Science in practice: What is it like to be a dog?

I could go on and on about the value of reading and studying Wonderdog and I hope my brief review shows that it is a very rich and thoughtful book that is well-worth reading. Jules' coverage of topics with which I'm most familiar, including play, is excellent.

There also is an important practical side to Wonderdog because when we understand what it is like to be a dog, we can use this information to inform us about what they need from us when they're simply hanging in our company—they need love and respect—when they're walking and trying to read pee-mail and decipher and understand messages that other dogs have left behind or are sending out—or when they're meeting and greeting other dogs and humans—groin- and butt-sniffing are entirely dog appropriate no matter what we think about them.

I share Jules' unbridled enthusiasm about the importance of compassionate and noninvasive research not only to learn more about dogs but also to pay tribute to their rich and deep cognitive and emotional lives. Non-invasive research can produce more meaningful data, and it's good there is an increasing amount of ethological research being done on free-ranging dogs.

I find myself continually going back to various sections of Wonderdog to see what Jules had to say about the people who have studied dogs and those who are currently trying to figure out what makes dogs tick, the research itself, and what it all means in learning about these most amazing and fascinating beings.

References

1) For a discussion of numerous myths, including that dogs aren't really our best friends or unconditional lovers, click here.

2) The retitled book Wonderdog: The Science of Dogs and Their Unique Relationship with Humans will be published in the United States in November 2022, and a full description of the book can be seen here. The Kindle version is available now on UK sites.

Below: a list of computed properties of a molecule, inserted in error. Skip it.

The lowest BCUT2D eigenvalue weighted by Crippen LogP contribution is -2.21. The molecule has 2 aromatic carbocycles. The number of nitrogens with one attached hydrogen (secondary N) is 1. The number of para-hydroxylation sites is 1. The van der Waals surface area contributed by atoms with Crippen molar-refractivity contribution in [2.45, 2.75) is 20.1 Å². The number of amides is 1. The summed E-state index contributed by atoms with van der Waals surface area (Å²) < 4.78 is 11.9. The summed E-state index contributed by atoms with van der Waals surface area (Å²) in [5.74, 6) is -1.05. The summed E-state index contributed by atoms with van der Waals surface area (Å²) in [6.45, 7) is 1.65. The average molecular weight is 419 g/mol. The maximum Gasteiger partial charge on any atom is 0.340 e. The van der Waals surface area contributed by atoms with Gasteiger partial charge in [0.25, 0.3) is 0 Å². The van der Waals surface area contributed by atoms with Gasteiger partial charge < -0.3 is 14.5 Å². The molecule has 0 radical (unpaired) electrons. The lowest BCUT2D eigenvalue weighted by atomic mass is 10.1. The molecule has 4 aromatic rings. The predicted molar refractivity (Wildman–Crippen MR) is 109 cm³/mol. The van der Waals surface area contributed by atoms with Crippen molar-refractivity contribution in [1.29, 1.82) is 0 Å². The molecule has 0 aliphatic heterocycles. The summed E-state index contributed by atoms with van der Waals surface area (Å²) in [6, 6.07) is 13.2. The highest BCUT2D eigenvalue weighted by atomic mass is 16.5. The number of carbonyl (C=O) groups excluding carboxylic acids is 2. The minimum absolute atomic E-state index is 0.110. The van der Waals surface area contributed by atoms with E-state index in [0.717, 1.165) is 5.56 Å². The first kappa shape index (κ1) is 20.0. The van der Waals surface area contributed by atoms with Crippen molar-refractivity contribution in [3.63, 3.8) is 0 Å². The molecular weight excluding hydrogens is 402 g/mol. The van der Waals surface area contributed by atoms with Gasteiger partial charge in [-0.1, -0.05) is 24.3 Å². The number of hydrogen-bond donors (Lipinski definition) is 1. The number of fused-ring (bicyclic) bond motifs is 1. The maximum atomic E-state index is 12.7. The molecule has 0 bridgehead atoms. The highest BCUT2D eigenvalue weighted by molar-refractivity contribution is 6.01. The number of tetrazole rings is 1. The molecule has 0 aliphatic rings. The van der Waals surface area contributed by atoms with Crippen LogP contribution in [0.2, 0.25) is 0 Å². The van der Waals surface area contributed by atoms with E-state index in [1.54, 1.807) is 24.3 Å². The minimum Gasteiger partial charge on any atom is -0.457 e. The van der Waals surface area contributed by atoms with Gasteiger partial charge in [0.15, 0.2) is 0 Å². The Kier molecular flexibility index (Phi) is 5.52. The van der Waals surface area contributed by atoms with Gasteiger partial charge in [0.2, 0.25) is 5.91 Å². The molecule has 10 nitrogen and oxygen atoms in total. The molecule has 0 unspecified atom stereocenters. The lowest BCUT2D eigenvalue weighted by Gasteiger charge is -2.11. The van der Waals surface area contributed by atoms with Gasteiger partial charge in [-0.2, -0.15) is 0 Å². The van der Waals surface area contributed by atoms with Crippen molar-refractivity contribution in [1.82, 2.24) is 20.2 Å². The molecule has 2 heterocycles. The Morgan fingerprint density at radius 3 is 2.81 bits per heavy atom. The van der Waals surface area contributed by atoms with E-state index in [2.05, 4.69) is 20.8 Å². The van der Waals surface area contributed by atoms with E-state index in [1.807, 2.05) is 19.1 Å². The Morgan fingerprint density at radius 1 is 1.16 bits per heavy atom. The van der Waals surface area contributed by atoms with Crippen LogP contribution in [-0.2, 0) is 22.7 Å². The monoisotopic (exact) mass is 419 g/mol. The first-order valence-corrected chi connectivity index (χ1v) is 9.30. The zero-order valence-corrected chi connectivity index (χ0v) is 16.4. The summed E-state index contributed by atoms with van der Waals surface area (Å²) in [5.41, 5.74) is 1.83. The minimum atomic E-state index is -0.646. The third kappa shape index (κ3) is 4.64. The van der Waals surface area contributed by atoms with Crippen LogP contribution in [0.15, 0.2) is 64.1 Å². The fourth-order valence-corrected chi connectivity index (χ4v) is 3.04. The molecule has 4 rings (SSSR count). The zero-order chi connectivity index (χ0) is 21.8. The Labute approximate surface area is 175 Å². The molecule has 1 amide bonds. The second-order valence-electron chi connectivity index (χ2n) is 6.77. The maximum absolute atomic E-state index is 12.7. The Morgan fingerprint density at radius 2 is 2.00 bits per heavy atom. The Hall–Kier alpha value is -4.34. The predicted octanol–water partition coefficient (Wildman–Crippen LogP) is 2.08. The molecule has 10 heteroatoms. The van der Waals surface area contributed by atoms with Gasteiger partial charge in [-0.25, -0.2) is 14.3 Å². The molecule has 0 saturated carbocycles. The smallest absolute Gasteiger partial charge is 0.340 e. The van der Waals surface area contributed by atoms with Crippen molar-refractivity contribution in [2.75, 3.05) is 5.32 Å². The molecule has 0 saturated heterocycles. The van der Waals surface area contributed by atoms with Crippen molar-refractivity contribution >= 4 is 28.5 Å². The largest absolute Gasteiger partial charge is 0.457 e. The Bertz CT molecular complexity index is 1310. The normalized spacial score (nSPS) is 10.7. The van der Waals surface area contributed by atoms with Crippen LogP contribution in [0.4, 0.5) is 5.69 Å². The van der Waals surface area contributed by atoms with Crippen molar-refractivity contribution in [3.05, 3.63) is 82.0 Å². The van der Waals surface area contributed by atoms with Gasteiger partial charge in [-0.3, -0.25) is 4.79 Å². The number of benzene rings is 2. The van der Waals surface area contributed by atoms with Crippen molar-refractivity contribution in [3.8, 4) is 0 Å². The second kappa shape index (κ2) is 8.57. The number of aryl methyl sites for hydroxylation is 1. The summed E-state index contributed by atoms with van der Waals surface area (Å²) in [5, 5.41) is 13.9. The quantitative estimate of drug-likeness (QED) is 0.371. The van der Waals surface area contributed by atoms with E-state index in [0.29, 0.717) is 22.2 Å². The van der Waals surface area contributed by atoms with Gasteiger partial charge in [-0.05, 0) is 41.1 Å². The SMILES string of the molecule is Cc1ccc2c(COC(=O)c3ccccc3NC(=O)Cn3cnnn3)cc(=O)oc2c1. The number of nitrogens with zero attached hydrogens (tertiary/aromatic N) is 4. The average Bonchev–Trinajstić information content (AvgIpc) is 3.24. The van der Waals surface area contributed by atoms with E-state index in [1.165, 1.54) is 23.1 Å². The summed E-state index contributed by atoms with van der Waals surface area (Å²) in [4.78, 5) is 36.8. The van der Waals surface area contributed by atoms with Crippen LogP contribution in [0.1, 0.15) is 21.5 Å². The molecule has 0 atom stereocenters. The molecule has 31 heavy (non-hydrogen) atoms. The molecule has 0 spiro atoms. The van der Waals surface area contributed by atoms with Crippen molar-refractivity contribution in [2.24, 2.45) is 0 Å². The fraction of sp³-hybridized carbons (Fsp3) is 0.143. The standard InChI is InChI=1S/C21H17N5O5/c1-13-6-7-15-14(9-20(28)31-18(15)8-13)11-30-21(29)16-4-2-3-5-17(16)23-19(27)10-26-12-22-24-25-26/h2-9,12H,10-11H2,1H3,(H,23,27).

3) Charles Turner wrote more than 70 papers about animal learning about which Jules writes, "...his impact on early animal intelligence studies has been almost completely overlooked, in large part because of insurmountable barriers caused by his African-American ethnicity." (p. 68).

4) One notable absence is the seminal work of Dr. Michael W. Fox, summarized in numerous research papers, in Behaviour of Wolves, Dogs and Related Canids, and in other books. Another is concerned with the process of domestication. Because dogs are among the animals I know best, I was hoping to read about the work of Mark Derr and other researchers—"Dumping the Dog Domestication Dump Theory Once and For All" and "The First Domestication: How Wolves and Humans Coevolved."

5) One area in which data seem to go all over the place centers on questions of how (and if) dogs and wolves vary in their ability to follow human gazing and pointing. Sweeping generalizations such as dogs follow gazing and pointing whereas wolves don't aren't true; it depends on a number of factors including how the dogs and wolves were reared, their age, and the tasks at hand. In some studies, variations in data can be influenced by the mood of the dogs when they were used.

"What Do All These Dog Studies Really Mean?"

Dogs: When They Smell Their Pee They Know It's "Me".

Hidden tales of yellow snow: What a dog's nose knows - Making sense of scents.

Do Animals Know Who they Are?

It's Time to Imagine a Walk on Your Dog's Terms.

It’s Best Not to Judge Dogs by Their Covers.

Are Pet Dogs Really Better Off Than Free-Range Canines?

Why It's Important (and Fun) to Study Free-Running Dogs.